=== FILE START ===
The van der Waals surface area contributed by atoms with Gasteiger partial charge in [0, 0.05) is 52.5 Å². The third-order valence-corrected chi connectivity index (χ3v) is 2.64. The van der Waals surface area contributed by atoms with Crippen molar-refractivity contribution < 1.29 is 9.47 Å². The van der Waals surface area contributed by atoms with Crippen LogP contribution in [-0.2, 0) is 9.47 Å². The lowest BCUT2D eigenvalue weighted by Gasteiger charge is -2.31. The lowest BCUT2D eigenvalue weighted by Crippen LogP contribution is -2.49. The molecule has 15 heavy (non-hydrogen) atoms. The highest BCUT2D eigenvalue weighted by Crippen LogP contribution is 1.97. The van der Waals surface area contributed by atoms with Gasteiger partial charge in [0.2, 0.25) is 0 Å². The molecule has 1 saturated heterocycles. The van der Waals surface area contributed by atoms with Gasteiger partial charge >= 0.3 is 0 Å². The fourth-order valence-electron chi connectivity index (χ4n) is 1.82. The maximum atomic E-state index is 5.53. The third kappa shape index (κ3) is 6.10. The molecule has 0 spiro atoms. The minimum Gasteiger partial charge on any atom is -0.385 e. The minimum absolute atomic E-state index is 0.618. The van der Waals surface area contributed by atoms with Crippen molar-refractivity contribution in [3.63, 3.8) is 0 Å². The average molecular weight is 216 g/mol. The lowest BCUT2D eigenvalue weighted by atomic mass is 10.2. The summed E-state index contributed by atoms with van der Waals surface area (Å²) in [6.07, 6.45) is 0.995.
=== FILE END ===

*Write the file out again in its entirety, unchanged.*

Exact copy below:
The van der Waals surface area contributed by atoms with Gasteiger partial charge in [0, 0.05) is 52.5 Å². The third-order valence-corrected chi connectivity index (χ3v) is 2.64. The van der Waals surface area contributed by atoms with Crippen molar-refractivity contribution < 1.29 is 9.47 Å². The van der Waals surface area contributed by atoms with Crippen LogP contribution in [-0.2, 0) is 9.47 Å². The lowest BCUT2D eigenvalue weighted by Gasteiger charge is -2.31. The lowest BCUT2D eigenvalue weighted by Crippen LogP contribution is -2.49. The molecule has 15 heavy (non-hydrogen) atoms. The highest BCUT2D eigenvalue weighted by Crippen LogP contribution is 1.97. The van der Waals surface area contributed by atoms with Gasteiger partial charge in [0.2, 0.25) is 0 Å². The molecule has 1 saturated heterocycles. The van der Waals surface area contributed by atoms with Gasteiger partial charge >= 0.3 is 0 Å². The fourth-order valence-electron chi connectivity index (χ4n) is 1.82. The maximum atomic E-state index is 5.53. The third kappa shape index (κ3) is 6.10. The molecule has 0 spiro atoms. The minimum Gasteiger partial charge on any atom is -0.385 e. The minimum absolute atomic E-state index is 0.618. The van der Waals surface area contributed by atoms with Crippen molar-refractivity contribution in [3.63, 3.8) is 0 Å². The average molecular weight is 216 g/mol. The lowest BCUT2D eigenvalue weighted by atomic mass is 10.2. The summed E-state index contributed by atoms with van der Waals surface area (Å²) in [6.07, 6.45) is 0.995.